A Chinese appeal court upheld an earlier music piracy ruling on Thursday, that found Yahoo China guilty of allowing mass copyright infringement through music downloads from its Website, the International Federation of the Phonographic Industry (IFPI) said.

Under the ruling, the court ordered Yahoo China to delete links to Web sites which offer free music downloads. The search engine will also have to pay about 200,000 Yuan for expediting distribution of unlicensed songs by other sites.

The IFPI, which works towards promoting copyright laws and contend privacy, stated the ruling against Yahoo China is extremely significant in clarifying copyright rules for Internet music services in China.

Beijing's Court said earlier in April that Yahoo China should take some responsibility for the copyright infringement, although the music was downloaded from servers of third-party Web sites. Yahoo Inc. owns a 40 percent stake in Yahoo China while China-based Alibaba Group manages the company.

Yahoo China appealed, arguing that search engines should not be liable for content on outside Web sites. The IFPI said that appeal was rejected by the Beijing Higher People's Court.

At the time of the original ruling, a Yahoo China representative said in a statement that Yahoo China's music search service both meets and exceeds the relevant legal standards for intellectual property protection. The company added that search engines shouldn't be held liable for material posted on third-party Web-sites.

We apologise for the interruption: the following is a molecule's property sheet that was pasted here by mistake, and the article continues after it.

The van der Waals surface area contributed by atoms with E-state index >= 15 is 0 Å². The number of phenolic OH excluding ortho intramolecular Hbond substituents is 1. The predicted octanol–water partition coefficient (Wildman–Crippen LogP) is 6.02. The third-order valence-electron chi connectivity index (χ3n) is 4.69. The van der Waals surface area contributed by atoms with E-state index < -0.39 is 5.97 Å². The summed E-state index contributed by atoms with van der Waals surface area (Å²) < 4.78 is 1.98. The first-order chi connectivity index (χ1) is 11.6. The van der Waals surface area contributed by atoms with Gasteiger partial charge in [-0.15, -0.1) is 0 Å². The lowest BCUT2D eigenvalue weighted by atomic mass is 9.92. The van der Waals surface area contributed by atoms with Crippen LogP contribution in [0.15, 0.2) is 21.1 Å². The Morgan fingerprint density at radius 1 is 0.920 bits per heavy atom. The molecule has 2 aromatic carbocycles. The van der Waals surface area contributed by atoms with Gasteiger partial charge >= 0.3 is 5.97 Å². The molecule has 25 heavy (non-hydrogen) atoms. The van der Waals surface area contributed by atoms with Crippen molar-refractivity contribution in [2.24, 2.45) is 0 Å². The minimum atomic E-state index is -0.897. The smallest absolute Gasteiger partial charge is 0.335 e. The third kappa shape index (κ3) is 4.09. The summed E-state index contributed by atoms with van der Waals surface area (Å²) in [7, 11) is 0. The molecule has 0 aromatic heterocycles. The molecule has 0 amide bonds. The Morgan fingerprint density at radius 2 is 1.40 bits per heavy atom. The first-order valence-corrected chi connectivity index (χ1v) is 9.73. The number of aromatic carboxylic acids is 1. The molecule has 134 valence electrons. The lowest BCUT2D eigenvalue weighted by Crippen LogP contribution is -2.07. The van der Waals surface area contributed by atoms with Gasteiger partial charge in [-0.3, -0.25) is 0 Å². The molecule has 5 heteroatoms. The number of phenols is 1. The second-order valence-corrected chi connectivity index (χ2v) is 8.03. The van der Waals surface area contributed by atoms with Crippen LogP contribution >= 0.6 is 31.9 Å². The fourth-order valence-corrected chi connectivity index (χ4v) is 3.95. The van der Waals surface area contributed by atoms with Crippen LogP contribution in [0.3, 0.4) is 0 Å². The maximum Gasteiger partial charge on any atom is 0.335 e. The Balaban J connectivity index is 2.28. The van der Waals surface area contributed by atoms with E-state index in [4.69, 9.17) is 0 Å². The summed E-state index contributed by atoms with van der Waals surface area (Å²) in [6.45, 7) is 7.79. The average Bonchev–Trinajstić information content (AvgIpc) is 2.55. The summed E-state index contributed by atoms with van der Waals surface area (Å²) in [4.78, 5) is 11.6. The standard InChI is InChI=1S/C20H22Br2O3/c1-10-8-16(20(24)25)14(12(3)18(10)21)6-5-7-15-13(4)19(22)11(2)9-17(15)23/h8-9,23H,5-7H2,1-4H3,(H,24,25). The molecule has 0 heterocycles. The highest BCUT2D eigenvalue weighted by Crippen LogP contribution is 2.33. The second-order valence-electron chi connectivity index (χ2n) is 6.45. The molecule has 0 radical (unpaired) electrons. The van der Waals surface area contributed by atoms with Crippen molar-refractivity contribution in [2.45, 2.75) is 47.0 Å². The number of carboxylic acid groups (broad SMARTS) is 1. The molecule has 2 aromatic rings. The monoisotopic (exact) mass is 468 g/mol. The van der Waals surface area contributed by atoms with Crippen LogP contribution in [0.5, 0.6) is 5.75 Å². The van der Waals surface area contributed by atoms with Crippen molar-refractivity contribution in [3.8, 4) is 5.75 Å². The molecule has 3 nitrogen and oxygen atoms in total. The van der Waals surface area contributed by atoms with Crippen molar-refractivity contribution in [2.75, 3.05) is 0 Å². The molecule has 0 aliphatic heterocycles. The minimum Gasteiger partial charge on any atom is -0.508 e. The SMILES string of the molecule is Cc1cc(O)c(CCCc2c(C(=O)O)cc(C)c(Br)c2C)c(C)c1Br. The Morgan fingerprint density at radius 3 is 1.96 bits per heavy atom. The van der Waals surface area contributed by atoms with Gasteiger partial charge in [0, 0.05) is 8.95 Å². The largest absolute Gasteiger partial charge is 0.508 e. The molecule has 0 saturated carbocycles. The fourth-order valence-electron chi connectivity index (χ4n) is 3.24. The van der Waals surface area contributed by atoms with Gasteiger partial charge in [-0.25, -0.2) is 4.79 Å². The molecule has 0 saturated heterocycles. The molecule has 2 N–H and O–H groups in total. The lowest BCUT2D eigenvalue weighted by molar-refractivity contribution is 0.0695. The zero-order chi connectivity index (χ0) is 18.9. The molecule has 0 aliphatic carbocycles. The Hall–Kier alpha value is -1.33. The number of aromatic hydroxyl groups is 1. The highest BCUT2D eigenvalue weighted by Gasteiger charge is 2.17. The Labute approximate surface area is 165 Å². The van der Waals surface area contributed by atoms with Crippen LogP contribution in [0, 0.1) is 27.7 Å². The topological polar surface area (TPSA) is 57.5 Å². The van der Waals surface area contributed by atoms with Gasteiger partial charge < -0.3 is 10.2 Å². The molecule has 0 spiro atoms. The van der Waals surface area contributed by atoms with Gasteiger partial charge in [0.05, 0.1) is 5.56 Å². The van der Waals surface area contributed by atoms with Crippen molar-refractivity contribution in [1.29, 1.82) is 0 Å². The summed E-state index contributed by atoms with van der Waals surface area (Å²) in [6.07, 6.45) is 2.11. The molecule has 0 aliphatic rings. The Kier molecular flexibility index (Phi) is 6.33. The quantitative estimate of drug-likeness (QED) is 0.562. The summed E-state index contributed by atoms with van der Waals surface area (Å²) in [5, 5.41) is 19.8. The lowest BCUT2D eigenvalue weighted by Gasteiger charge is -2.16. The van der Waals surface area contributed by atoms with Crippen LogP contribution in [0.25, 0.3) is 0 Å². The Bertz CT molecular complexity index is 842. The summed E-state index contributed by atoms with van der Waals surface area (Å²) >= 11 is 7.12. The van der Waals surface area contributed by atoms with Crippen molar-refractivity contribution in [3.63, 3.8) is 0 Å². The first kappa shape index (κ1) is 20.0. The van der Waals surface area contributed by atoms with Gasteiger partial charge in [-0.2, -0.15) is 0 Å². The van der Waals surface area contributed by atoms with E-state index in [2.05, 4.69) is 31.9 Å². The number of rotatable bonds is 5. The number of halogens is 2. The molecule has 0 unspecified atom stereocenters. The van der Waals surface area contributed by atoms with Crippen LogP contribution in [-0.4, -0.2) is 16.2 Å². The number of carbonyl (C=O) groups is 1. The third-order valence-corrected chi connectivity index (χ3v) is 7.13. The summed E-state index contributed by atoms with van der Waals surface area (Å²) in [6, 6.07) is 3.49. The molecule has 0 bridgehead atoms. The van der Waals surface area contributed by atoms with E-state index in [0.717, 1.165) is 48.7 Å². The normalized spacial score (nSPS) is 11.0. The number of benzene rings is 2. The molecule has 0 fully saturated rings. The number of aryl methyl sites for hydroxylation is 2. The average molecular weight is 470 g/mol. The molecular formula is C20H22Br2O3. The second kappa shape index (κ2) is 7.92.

According to IFPI estimates, around 85 percent of all music consumed in China is pirated and more than 99 per cent of all music downloaded infringe music copyrights.

In a similar case, Chinese Internet search leader Baidu.com was cleared in November of helping users to download music illegally in a case brought by some of the world's largest music companies. Since then, China has changed its laws on enforcement of copyrights and other intellectual property which results in Yahoo China being sued under the new system.